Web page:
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U.S. Mint putting coins in circulation at a fast pace this year

U.S. Mint putting coins in circulation at a fast pace this year

Self-service coin counting machines at local banks and credit unions are always a convenience for customers, no matter what changes occur to currency circulation. The U.S. Mint is constantly looking for ways to tweak its coin production strategies to reduce overhead costs and continue producing the necessary volume on a regular basis. However, the more coins that enter the economy, the more likely it is households will want to eventually convert their loose change into cash.

The U.S. Mint has had a strong start to 2014, according to the online publication Coin News. During the first quarter, the organization produced nearly 3.5 billion coins in the market. The publication pointed out that this is the most productive start for the agency since 2007. To keep up with the rapid rate of production, the federal government is looking into ways to minimize the costs associated with manufacturing coins. The industry website Coin Update reported that while some have suggested replacing current materials with aluminum alloys, the lighter material may cause difficulties in coin counting machines that are optimized for the traditional metals.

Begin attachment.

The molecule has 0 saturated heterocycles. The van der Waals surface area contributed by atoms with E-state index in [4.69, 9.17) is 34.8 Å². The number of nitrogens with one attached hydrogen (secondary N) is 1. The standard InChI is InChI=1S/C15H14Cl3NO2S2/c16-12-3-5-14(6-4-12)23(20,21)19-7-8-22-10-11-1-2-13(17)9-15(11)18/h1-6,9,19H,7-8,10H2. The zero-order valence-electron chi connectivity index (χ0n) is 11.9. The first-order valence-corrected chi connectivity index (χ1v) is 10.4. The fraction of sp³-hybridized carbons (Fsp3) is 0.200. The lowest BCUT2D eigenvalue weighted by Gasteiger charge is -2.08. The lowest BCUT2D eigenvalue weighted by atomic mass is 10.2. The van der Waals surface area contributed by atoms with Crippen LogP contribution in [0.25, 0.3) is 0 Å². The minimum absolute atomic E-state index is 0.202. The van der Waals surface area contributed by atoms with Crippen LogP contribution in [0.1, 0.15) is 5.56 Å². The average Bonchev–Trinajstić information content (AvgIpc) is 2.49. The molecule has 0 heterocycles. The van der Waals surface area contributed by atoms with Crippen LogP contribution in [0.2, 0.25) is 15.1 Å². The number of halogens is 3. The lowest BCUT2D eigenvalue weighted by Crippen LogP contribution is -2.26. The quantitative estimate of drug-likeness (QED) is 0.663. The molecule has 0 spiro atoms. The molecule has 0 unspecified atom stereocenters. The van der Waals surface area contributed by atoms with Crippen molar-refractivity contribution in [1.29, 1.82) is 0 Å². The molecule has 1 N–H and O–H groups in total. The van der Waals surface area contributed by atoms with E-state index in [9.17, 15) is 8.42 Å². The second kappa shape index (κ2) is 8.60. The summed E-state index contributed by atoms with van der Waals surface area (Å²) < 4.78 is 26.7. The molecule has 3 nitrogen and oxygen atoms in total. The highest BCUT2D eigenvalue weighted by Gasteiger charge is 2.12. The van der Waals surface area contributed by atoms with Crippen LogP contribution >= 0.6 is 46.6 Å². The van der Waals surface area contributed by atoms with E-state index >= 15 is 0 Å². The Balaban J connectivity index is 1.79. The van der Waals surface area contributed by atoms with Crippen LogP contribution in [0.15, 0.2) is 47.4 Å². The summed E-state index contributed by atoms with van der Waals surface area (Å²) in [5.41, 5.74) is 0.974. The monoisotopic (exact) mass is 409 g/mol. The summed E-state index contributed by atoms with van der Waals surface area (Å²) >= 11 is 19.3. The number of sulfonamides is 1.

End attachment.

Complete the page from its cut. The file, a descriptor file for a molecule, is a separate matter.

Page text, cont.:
Regardless of how the U.S. Mint ends up adjusting its production strategy, financial institutions can benefit from placing self-service coin counters in their lobbies to offer additional conveniences to their regular patrons.